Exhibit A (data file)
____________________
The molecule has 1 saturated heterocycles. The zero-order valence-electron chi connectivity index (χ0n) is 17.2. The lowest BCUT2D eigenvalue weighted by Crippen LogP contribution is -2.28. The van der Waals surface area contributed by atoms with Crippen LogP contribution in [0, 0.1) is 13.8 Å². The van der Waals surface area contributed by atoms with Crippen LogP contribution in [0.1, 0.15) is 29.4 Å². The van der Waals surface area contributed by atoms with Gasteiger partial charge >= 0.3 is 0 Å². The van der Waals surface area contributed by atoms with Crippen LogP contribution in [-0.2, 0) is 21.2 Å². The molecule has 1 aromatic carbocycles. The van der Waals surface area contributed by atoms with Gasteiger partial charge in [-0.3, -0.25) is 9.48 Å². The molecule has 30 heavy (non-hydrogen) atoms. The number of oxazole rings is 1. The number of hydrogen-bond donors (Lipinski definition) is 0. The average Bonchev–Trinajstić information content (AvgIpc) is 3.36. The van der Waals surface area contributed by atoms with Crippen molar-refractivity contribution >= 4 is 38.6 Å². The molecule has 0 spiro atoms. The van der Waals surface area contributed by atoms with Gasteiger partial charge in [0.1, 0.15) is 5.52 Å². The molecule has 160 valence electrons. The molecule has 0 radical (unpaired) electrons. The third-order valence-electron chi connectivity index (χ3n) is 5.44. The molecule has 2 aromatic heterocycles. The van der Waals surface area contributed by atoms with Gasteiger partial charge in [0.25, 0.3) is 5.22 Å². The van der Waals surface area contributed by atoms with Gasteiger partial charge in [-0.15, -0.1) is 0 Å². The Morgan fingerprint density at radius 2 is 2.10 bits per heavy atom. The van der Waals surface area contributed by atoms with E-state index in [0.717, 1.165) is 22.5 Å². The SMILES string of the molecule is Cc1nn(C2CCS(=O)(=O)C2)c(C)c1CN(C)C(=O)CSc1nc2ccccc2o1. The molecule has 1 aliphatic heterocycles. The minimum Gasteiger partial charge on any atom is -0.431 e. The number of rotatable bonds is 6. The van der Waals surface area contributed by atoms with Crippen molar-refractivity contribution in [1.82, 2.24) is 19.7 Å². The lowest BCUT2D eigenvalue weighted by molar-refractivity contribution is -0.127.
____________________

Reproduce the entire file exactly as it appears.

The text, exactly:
The molecule has 1 saturated heterocycles. The zero-order valence-electron chi connectivity index (χ0n) is 17.2. The lowest BCUT2D eigenvalue weighted by Crippen LogP contribution is -2.28. The van der Waals surface area contributed by atoms with Crippen LogP contribution in [0, 0.1) is 13.8 Å². The van der Waals surface area contributed by atoms with Crippen LogP contribution in [0.1, 0.15) is 29.4 Å². The van der Waals surface area contributed by atoms with Gasteiger partial charge >= 0.3 is 0 Å². The van der Waals surface area contributed by atoms with Crippen LogP contribution in [-0.2, 0) is 21.2 Å². The molecule has 1 aromatic carbocycles. The van der Waals surface area contributed by atoms with Gasteiger partial charge in [-0.3, -0.25) is 9.48 Å². The molecule has 30 heavy (non-hydrogen) atoms. The number of oxazole rings is 1. The number of hydrogen-bond donors (Lipinski definition) is 0. The average Bonchev–Trinajstić information content (AvgIpc) is 3.36. The van der Waals surface area contributed by atoms with Crippen molar-refractivity contribution >= 4 is 38.6 Å². The molecule has 0 spiro atoms. The van der Waals surface area contributed by atoms with Gasteiger partial charge in [0.1, 0.15) is 5.52 Å². The molecule has 160 valence electrons. The molecule has 0 radical (unpaired) electrons. The third-order valence-electron chi connectivity index (χ3n) is 5.44. The molecule has 2 aromatic heterocycles. The van der Waals surface area contributed by atoms with Gasteiger partial charge in [0.25, 0.3) is 5.22 Å². The van der Waals surface area contributed by atoms with Gasteiger partial charge in [-0.15, -0.1) is 0 Å². The Morgan fingerprint density at radius 2 is 2.10 bits per heavy atom. The van der Waals surface area contributed by atoms with E-state index in [0.717, 1.165) is 22.5 Å². The SMILES string of the molecule is Cc1nn(C2CCS(=O)(=O)C2)c(C)c1CN(C)C(=O)CSc1nc2ccccc2o1. The molecule has 1 aliphatic heterocycles. The minimum Gasteiger partial charge on any atom is -0.431 e. The number of rotatable bonds is 6. The van der Waals surface area contributed by atoms with Crippen molar-refractivity contribution in [1.82, 2.24) is 19.7 Å². The lowest BCUT2D eigenvalue weighted by molar-refractivity contribution is -0.127.